Left-wing activists hate us no matter what we do or say. They want us gone. We must therefore stop trying to please our enemies. Not only is it useless, but this attitude leads us to compromise and the loss of our principles.
Michael Rectenwald discusses what conservatives, libertarians, those on the Right, and free thinkers in general can do to stand up to an ever-encroaching ideological totalitarianism that is attempting to complete its “long march” and cement its position in society via the Great Reset.
In this episode of our “Occasional Dialogues” series, Harrison Pitt sits down with Yoram Hazony to discuss the state of British politics and whether Hazony’s national conservatism movement might be able to breathe new life into an ailing, directionless Tory Party.
The idea of a Europe in which Germany and France have a privileged position does not make sense to Meloni or to Italian conservatives—nor does one that considers countries like Hungary and Poland second-class members.
In this episode of our ‘Occasional Dialogues’ series, Kurt Hofer interviews historian Claire Rydell Arcenas, the author of America’s Philosopher: John Locke in American Intellectual Life. They discuss the impetus behind writing the book, Locke’s place in contemporary political life, and the ‘New Right’ critiques of Locke.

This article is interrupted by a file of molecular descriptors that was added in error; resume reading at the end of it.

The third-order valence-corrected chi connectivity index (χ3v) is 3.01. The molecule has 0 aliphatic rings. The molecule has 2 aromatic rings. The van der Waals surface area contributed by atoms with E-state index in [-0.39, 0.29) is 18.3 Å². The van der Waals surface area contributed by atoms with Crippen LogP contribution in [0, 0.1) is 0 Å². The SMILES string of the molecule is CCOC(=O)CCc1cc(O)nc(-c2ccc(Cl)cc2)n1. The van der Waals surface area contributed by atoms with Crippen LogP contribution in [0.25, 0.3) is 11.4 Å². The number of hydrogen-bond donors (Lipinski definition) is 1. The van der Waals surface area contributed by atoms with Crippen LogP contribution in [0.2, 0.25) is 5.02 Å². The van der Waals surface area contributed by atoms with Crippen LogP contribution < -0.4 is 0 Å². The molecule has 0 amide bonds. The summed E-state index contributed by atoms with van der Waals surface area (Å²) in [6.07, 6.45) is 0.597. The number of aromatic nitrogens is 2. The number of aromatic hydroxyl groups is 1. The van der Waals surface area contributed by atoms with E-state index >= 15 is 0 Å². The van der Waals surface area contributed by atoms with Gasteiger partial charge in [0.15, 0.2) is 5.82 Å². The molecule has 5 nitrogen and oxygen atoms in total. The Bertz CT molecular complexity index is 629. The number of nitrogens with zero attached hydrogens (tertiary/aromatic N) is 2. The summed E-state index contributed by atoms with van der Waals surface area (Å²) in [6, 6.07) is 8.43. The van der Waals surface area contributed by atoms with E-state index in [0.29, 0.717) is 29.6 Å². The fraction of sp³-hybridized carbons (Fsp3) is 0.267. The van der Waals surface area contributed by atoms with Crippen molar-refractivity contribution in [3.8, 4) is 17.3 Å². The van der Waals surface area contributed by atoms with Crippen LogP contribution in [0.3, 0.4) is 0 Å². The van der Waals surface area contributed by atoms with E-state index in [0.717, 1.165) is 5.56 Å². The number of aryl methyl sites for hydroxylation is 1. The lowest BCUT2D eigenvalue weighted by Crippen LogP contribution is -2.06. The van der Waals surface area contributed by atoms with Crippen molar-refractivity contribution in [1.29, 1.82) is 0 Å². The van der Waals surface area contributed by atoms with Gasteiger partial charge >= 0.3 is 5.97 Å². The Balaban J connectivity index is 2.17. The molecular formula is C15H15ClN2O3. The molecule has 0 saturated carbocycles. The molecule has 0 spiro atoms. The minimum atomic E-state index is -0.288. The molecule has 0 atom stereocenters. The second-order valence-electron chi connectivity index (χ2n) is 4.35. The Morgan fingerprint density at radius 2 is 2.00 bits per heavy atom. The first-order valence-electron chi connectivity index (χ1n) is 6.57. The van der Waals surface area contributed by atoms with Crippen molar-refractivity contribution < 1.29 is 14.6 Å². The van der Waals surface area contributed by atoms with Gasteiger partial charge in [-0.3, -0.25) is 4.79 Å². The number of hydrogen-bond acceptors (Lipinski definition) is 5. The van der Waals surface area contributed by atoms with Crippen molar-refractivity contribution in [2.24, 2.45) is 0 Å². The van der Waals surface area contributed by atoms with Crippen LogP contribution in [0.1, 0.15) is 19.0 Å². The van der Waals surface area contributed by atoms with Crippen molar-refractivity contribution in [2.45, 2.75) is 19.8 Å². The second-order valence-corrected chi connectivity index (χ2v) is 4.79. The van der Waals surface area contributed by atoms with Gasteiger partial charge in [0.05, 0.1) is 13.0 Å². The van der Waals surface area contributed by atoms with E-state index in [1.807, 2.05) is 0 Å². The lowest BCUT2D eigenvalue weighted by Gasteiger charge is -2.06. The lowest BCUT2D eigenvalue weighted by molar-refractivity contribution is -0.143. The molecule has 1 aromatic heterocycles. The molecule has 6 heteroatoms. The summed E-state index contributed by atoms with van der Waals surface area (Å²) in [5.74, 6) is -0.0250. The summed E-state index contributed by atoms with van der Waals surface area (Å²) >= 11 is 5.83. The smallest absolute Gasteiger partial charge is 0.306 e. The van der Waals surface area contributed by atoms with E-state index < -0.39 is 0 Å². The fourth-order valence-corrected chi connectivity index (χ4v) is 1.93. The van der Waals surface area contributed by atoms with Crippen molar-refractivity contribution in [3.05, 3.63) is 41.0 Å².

Self-confidence is very important in a nation, and many lack this. Poland has it because of the hard experiences we have endured. We understand what sovereignty means, and we know how to celebrate every moment of freedom.
I’m disappointed in the NDP [New Democracy Party] in Greece and the NDP [New Democracy Party] in Canada. They are different parties, but in both cases they’re merging into a leftist ‘uniparty.’ It’s as if we just let the parties get run by unelected technocrats who basically are telling us how to live our lives. That is not freedom.
Political friendship comes from the temporary alignment of interests between two peoples. This same principle applies to political hostility. When that is understood, it becomes clear that today’s foe may be tomorrow’s friend.
It is often claimed that these actions are completely free of violence, but this is not the case. There is verbal violence, there is simulated, theatrical violence against works of art, and that is violence too.
Both Alexander the Great and Cortés oversaw processes of vast imperial expansion. Even in his lifetime, Cortés’ stature could only really be compared with that of Julius Caesar, Hannibal, or Alexander himself.
You have to disconnect people from the idea of the heroic if you want to weaken a nation… The arts establishment doesn’t want heroes, because a hero represents something that is ‘unequal.’ Heroes represent something that has achieved greatness.